A Monster in Paris

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A Monster In Paris (Un Monstre à Paris) is a 2011 French animated film directed by Eric "Bibo" Bergeron, with music by Matthieu Chedid, aka -M-.

During the Great Flood of 1910, Emile, a shy movie projectionist, and Raoul, a colorful inventor, find themselves embarked on the hunt for a monster terrorizing the citizens of Paris. However, the monster takes refuge with a beautiful, kind-hearted singer named Lucille and is revealed to be actually quite harmless. Now all of them must continue to protect the monster, Francœur, from the chief of police who's out to kill him.

View the trailer (with subtitles) here.

Also the English version here.

Tropes used in A Monster in Paris include:

"The smaller you are, the less people look at you. At... At least that's been my experience."

  • The Speechless: Francoeur, outside of the songs, is incapable of speaking and chirps (or sings basic sounds) instead, which makes him even cuter.
    • The set-up for A Monster in Paris (the song) implies he needs to hear music of any sort to be able to talk/sing.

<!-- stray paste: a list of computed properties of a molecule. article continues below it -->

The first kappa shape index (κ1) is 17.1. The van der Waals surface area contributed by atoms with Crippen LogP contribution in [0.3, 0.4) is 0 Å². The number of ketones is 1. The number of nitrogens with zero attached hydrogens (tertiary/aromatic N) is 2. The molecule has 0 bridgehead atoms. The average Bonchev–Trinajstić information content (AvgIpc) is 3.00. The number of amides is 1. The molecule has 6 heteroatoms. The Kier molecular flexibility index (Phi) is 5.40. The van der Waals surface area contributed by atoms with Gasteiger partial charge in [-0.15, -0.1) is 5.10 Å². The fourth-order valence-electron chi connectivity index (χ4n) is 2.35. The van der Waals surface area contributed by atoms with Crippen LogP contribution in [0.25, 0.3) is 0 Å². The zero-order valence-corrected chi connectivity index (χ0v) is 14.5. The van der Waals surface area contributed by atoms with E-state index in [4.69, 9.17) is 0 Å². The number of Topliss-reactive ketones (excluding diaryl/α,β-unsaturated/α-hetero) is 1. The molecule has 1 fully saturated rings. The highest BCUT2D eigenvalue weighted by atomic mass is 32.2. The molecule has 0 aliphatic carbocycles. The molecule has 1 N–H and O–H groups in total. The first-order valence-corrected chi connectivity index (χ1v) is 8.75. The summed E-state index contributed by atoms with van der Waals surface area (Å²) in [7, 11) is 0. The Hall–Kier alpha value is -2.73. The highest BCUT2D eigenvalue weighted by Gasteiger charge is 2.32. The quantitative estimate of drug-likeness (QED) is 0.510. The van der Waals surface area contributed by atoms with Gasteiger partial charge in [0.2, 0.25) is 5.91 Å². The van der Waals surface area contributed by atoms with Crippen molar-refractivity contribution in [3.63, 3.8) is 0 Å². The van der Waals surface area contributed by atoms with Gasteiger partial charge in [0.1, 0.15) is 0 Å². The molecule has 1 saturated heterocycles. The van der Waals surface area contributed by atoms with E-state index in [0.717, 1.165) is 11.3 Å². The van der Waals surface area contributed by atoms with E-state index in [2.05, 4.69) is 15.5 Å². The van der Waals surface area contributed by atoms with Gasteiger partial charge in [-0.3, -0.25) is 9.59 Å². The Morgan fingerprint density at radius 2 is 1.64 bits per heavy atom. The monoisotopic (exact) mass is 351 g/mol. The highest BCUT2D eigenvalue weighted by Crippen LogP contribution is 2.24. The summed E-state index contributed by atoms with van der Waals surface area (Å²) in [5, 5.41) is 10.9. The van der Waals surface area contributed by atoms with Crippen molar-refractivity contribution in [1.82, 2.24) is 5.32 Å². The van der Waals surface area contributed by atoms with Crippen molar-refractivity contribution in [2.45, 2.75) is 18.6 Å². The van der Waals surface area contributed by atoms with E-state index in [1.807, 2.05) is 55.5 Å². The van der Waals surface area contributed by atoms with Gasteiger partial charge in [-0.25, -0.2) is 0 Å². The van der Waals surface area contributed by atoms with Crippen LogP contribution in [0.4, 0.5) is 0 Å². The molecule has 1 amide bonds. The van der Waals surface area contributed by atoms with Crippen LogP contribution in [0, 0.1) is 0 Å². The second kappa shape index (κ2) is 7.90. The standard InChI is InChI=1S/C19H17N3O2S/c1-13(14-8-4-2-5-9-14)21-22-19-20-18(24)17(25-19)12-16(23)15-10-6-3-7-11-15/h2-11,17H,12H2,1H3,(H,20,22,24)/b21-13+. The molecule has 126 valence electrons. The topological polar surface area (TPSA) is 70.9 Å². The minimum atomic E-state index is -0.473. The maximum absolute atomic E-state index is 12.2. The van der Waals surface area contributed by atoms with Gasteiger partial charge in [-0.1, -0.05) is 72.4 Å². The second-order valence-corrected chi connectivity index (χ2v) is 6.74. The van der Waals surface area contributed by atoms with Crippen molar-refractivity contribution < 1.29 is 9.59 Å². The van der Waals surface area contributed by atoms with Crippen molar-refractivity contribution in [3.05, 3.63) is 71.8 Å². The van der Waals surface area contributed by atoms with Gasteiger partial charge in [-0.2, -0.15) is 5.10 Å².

• The Stinger: Two, one before and one after the credits.
  • Talking Animal: Charles is an interesting variation. He can't talk, but circumvents this by writing on cards. And he must be writing really fast.
  • Title Drop: In one of the songs sung by Francoeur.
  • To Be Lawful or Good: Paté is confronted to this choice as he realizes that Maynott is a bastard and is completely losing his sanity. He chooses the second option.
  • Took a Level in Badass: Emile, during the climax.
  • Victorious Childhood Friend: Raoul.
  • Villainous Breakdown: The more the climax progresses, the more it's obvious that Maynott is getting completely off his gourd.
  • Woman in White: Lucille in her stage costume.
  • White Gloves: Francoeur.
  • Youthful Freckles: Lucille.